The Atlantic reports how companies randomly fire lower tier individuals in order to compensate for mistakes they are being cancelled for. These individuals can either have small breaches or be entirely innocent. In some cases, investigations are conducted internally to determine the employee’s status, but inevitably due to media attention, the employee is likely to be let go. There is emphasis on how toxic a work environment can become when individuals are constantly monitoring their words and feeling unsafe around their co-workers who could potentially expose them for something miniature. 

A similar situation is happening on college campuses. Universities are meant to be a place for students and professors to not only learn more about themselves but to interact with differing opinions, cultures, and backgrounds. University is an intellectual ground for debating, investigating, and solidifying viewpoints by expanding one’s knowledge. But even renowned Universities such as Princeton—where speech and debate is strongly cherished (or, so they say)—faces the scrutiny of differing opinions when a classics professor wrote an article that many students did not agree with. Had it not been for his tenure, he would have most certainly lost his position at Princeton University. In his own article, Professor Katz rebuts the claims and mentions that many of his colleagues and friends agree with his perspective and his enthusiasm to defend his freedom of speech, but they themselves are too afraid to step forward and defend him. 

This fear that Professor Katz mentions is a common trend within Cancel Culture. Many compare the rise of Cancel Culture to that of McCarthyism. As the Wall Street Journal states, the main similarity between the two is its ability to invoke fear. Both concepts affect people’s livelihoods by making them afraid of losing their job, professorship, reputation, friends, and more, just by voicing their personal opinions or stating something that may be considered politically incorrect. McCarthyism fizzled out eventually, but its effects are still portrayed today, and Cancel Culture does not seem to be disappearing anytime soon.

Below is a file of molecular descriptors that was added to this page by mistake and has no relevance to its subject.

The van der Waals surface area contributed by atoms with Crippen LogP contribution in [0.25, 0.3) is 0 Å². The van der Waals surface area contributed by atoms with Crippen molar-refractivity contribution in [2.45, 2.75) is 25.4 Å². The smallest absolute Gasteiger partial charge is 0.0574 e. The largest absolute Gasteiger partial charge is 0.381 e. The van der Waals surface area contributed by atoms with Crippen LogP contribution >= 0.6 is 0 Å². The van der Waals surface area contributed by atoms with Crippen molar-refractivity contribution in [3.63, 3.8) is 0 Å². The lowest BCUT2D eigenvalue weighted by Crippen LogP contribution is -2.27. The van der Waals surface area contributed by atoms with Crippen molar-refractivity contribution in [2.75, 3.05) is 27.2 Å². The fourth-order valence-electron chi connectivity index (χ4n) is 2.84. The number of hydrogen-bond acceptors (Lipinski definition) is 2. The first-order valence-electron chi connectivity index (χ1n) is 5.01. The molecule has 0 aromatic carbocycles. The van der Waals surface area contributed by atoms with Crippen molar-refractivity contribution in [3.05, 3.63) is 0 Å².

Freedom of speech is a strong counter argument as to why “cancelling” is dangerous. In the United States, citizens are technically allowed to say whatever they want which is why freedom of speech is not the primal issue with Cancel Culture, it is the trepidation of losing everything and being paraded amongst the masses through a worldwide walk of shame. There is a difference between opinionated persons and aggressivity. Yet, it seems to frequently get blurred. Without differing opinions, the world is simply oppressed into believing what is socially acceptable. Falling under what society thinks is deemed as “tolerable” can lead down a dangerous path of suppression.

In order to combat the wave of Cancel Culture, The Wall Street Journal recommends to show resistance and perseverance against a mass mob. Much like Dave Chappelle and his form of “unorthodox” comedy that many say should be cancelled—Chappelle disregards “cancelling” which in return elevates his success. Or how the University of Chicago has emphasized their support for freedom of speech and expression on campus. Universities, newspapers, publishers, and corporate leaders should be encouraged to stand up against the mob instead of falling over like a deck of cards. 

The lack of freedom of speech and the surge of publicly silencing is a trend throughout history that has proven to be incredibly dangerous. Companies need to deal with their spiteful employees internally and should be worried more about their responsibilities as an organization instead of being fearful of losing their business. If anything, Cancel Culture’s toxicity might not bring down the wealthiest and elitist in the world, but it will tear through anyone surrounding them. There are times when Cancel Culture influences significant cultural change, but at what cost of those surrounding? Much like Proctor from Arthur Miller’s The Crucible, it is possible to get caught in the crossfire, to have fingers pointed at you despite your innocence, and be forced to profess an insincere confession. Whereas…an alternative is to agree to disagree.